For example, if you file your 2017 return in 2023, the 10-year collection period now runs through 2033. Had you filed in 2017, the collection period would have expired in 2027 (under normal circumstances). By not filing, the IRS was essentially granted a 6-year extension to try to get money from you.

But … what are the consequences?

Barlin says a lot of people fear the IRS will come after them with jail time if they aren't able to pay their taxes by the deadline.

“Unless you owe millions of dollars, you are not going to jail and no one will come to your home and harass you,” Barlin says. “Worst case, you get a nasty notice from the IRS.”

IRS wage garnishment

Barlin says the IRS can only garnish your wages after they've sent out multiple notices, which is why it's important to respond to any notices you do receive.

“Remember, it’s a person on the other end of the phone,” Barlin says. “Explain your situation, and most often, the IRS agent will do their best to help. They are not out to get you. These are people doing their jobs, just like we do ours.”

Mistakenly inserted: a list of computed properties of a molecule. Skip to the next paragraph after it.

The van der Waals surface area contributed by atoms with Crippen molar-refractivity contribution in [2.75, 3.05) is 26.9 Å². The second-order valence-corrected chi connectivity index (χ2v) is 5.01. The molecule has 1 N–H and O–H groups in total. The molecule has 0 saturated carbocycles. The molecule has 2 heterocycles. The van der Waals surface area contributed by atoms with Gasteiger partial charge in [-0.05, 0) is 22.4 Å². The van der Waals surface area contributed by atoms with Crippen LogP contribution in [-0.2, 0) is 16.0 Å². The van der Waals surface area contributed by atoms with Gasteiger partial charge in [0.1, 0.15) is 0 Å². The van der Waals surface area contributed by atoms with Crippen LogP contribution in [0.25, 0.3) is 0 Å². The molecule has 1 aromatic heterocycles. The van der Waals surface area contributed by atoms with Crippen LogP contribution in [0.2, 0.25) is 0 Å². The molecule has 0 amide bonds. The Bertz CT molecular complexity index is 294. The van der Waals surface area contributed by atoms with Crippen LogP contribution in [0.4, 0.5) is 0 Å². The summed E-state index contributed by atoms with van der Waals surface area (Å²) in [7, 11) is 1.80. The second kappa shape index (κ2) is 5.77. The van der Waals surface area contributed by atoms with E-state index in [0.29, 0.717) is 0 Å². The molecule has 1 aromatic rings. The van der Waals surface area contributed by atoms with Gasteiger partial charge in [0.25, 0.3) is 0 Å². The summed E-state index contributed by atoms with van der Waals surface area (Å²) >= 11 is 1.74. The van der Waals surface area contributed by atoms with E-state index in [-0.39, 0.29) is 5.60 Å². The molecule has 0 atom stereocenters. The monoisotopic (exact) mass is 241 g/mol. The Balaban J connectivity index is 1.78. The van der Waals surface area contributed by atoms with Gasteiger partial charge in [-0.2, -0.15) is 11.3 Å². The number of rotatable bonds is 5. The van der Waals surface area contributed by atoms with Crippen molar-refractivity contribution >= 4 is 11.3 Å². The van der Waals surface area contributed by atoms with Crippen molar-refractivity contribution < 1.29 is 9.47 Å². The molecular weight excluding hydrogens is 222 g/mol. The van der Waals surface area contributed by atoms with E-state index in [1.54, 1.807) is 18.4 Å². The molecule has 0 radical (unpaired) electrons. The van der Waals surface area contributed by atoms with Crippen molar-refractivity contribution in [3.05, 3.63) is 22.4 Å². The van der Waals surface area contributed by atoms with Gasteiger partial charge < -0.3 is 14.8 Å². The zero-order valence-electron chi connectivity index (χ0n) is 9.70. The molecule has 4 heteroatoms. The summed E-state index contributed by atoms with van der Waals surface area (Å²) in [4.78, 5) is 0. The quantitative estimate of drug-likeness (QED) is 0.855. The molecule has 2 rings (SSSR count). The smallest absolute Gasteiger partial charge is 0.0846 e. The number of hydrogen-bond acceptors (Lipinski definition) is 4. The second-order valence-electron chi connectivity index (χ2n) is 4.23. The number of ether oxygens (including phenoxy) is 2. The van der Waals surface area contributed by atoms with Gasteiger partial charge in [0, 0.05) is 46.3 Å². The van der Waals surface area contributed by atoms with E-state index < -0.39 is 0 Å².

There are certain provisions for filing tax returns in the event of a natural disaster or death, such as extended due dates or having a surviving spouse or relative file the return, Jervis says.

“Try to file the return on time, or at least file an extension,” Jervis says. “There is some thought that filing an extension increases the chances of audit, but that's not really accurate. Not filing at all is a much, much higher audit risk, particularly when income is being reported to the IRS by third parties (W-2s, 1099s, etc.).”

He says if these third-party reports (particularly 1099s) indicate that you will likely owe taxes and you continue to refuse to file, the IRS can file a tax return on your behalf, called a Substitute For Return. It is essentially the IRS doing a tax return for you, in the most disadvantageous way possible.

“They will assume you are single, with no dependents, and have no deductions,” Jervis says. “This results in the highest tax bill possible, and then they will move on to collection activities, like garnishing wages, placing liens on property, and levying (freezing or emptying) bank accounts.”